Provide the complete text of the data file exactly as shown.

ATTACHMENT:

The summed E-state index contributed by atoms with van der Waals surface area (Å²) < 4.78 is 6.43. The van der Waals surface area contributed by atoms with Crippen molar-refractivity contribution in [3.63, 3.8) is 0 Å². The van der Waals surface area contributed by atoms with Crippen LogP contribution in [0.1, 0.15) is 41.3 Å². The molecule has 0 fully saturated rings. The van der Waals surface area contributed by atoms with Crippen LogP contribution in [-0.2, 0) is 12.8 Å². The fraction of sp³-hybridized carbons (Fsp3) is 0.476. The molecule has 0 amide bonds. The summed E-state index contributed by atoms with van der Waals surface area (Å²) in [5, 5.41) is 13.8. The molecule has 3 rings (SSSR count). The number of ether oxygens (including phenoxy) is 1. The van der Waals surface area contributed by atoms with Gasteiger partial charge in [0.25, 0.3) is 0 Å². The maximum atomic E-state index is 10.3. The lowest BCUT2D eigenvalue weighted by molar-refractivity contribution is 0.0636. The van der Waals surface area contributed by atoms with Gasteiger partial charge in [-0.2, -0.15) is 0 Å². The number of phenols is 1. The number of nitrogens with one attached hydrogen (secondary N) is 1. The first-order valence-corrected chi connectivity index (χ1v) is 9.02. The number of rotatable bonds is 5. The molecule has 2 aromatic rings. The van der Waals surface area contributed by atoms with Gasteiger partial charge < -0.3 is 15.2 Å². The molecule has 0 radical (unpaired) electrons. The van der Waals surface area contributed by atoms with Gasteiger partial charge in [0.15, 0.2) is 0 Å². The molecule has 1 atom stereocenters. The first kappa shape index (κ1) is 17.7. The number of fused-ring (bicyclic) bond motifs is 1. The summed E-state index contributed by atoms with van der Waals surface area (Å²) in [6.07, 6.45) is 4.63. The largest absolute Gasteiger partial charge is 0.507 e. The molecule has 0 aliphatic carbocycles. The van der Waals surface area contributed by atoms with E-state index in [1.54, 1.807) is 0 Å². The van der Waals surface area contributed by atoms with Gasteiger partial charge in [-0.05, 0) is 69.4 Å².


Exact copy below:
The summed E-state index contributed by atoms with van der Waals surface area (Å²) < 4.78 is 6.43. The van der Waals surface area contributed by atoms with Crippen molar-refractivity contribution in [3.63, 3.8) is 0 Å². The van der Waals surface area contributed by atoms with Crippen LogP contribution in [0.1, 0.15) is 41.3 Å². The molecule has 0 fully saturated rings. The van der Waals surface area contributed by atoms with Crippen LogP contribution in [-0.2, 0) is 12.8 Å². The fraction of sp³-hybridized carbons (Fsp3) is 0.476. The molecule has 0 amide bonds. The summed E-state index contributed by atoms with van der Waals surface area (Å²) in [5, 5.41) is 13.8. The molecule has 3 rings (SSSR count). The number of ether oxygens (including phenoxy) is 1. The van der Waals surface area contributed by atoms with Gasteiger partial charge in [0.25, 0.3) is 0 Å². The maximum atomic E-state index is 10.3. The lowest BCUT2D eigenvalue weighted by molar-refractivity contribution is 0.0636. The van der Waals surface area contributed by atoms with Gasteiger partial charge in [-0.2, -0.15) is 0 Å². The number of phenols is 1. The number of nitrogens with one attached hydrogen (secondary N) is 1. The first-order valence-corrected chi connectivity index (χ1v) is 9.02. The number of rotatable bonds is 5. The molecule has 2 aromatic rings. The van der Waals surface area contributed by atoms with Gasteiger partial charge < -0.3 is 15.2 Å². The molecule has 0 radical (unpaired) electrons. The van der Waals surface area contributed by atoms with Gasteiger partial charge in [0.15, 0.2) is 0 Å². The molecule has 1 atom stereocenters. The first kappa shape index (κ1) is 17.7. The number of fused-ring (bicyclic) bond motifs is 1. The summed E-state index contributed by atoms with van der Waals surface area (Å²) in [6.07, 6.45) is 4.63. The largest absolute Gasteiger partial charge is 0.507 e. The molecule has 0 aliphatic carbocycles. The van der Waals surface area contributed by atoms with E-state index in [1.54, 1.807) is 0 Å². The van der Waals surface area contributed by atoms with Gasteiger partial charge in [-0.05, 0) is 69.4 Å².